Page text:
How to Conduct an Effective Staff Meeting

A colleague was fond of saying, “when all is said and done, a lot more is said than done.” Author and humor columnist Dave Barry once said, “If you had to identify, in one word, the reason why the human race has not achieved, and never will achieve, its full potential, that word would be 'meetings.’”

It’s easy to agree with both sentiments. But I’ve used the following tactics to hold effective staff meetings:

USA Today, not Wall Street Journal – give them useful tidbits and make them glad they came

News They Can Use: Share information from around the company that your team needs to know – i.e. reminders about HR or benefits deadlines, news of staff changes outside the group, heads up about a policy change or upcoming project, and anything you think your team would like or need to know.

I’s & A’s: Ahead of your staff meeting, ask each member of your team to prepare a run-down of issues and advisements (I’s & A’s) related to their projects. Short bullets about noteworthy progress or challenges is sufficient, and only for projects that have an update since the last I’s & A’s. Compile and share with the team.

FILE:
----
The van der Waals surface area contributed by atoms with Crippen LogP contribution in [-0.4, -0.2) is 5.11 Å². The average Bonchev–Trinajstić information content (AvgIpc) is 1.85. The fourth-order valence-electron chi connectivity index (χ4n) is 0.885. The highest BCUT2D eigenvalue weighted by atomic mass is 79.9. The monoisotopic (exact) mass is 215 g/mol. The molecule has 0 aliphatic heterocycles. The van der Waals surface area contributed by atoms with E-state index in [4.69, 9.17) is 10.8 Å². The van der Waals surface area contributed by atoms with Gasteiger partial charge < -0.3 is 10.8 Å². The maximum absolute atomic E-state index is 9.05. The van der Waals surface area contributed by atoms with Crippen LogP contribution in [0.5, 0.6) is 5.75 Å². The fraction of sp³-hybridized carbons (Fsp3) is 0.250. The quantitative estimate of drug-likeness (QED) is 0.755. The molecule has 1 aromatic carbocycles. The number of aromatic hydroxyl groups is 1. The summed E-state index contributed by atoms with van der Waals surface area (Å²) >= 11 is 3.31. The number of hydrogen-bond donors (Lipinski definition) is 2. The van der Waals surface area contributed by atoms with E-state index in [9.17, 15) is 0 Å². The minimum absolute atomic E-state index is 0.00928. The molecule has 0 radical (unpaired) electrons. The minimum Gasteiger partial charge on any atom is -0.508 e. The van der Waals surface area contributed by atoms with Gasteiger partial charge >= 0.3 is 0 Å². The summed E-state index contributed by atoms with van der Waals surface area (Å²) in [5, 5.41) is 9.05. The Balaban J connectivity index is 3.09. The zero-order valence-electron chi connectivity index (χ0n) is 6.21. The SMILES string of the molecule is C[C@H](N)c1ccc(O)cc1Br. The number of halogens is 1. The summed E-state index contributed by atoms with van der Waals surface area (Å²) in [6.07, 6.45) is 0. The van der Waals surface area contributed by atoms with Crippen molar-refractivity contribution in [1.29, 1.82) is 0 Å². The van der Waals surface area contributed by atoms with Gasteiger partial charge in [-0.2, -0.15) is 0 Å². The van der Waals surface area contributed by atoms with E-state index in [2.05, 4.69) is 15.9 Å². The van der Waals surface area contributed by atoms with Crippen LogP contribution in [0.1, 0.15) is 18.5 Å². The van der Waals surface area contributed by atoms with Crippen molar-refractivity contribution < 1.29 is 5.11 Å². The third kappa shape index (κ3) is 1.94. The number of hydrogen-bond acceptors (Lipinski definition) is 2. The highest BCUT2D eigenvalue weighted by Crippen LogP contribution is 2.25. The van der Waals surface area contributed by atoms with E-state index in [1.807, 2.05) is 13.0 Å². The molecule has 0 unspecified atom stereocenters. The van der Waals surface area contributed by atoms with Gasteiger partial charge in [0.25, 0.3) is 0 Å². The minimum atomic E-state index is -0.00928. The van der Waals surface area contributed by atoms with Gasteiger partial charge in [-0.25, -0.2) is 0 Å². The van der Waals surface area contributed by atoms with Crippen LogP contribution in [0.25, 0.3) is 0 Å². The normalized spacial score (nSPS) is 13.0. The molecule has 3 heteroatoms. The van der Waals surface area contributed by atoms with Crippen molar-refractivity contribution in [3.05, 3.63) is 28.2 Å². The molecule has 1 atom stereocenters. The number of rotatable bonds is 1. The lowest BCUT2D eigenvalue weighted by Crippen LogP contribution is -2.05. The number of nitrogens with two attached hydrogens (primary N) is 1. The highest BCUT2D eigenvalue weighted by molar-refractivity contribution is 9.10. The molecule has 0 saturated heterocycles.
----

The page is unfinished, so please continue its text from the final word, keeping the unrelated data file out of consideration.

At the meeting, ask team members to share only items that are cause for celebration, of interest to others, or that the team can help with. Let team members catch up on routine updates by reading the I’s & A’s vs. discussing in the meeting. This allows time for more in-depth conversations about items that must be reviewed or resolved as a group.

Variety is the spice of life and staff meetings – keep it interesting

Guest Topics/Speakers: Ask team members to take turns leading team meetings and presenting topics and guest speakers from other parts of the organization. This broadens everyone’s perspective and provides useful information.

The Beat: Assign each team member a news “beat;” to be the team subject matter expert on a specific area of the business and share brief updates. This expands everyone’s knowledge and shortens the learning curve for new hires.

Team building, not just a team meeting – make it fun, make it family

Safe Zone: Sometimes, what’s most needed is time to vent frustration, be silly, or just talk – especially when managing through change. It’s time well spent for heads to clear and people to bond.

Celebrate Everything: Give the team context around any special effort or personal victory related to updates being shared. Have a lunch meeting occasionally -- with more lunch than meeting -- and toast victories, big and small.

If you found this helpful, please share it with a colleague. If you want to know more about building a marketing team, give me a call, send me a note, or let’s meet. You’ll be glad you did.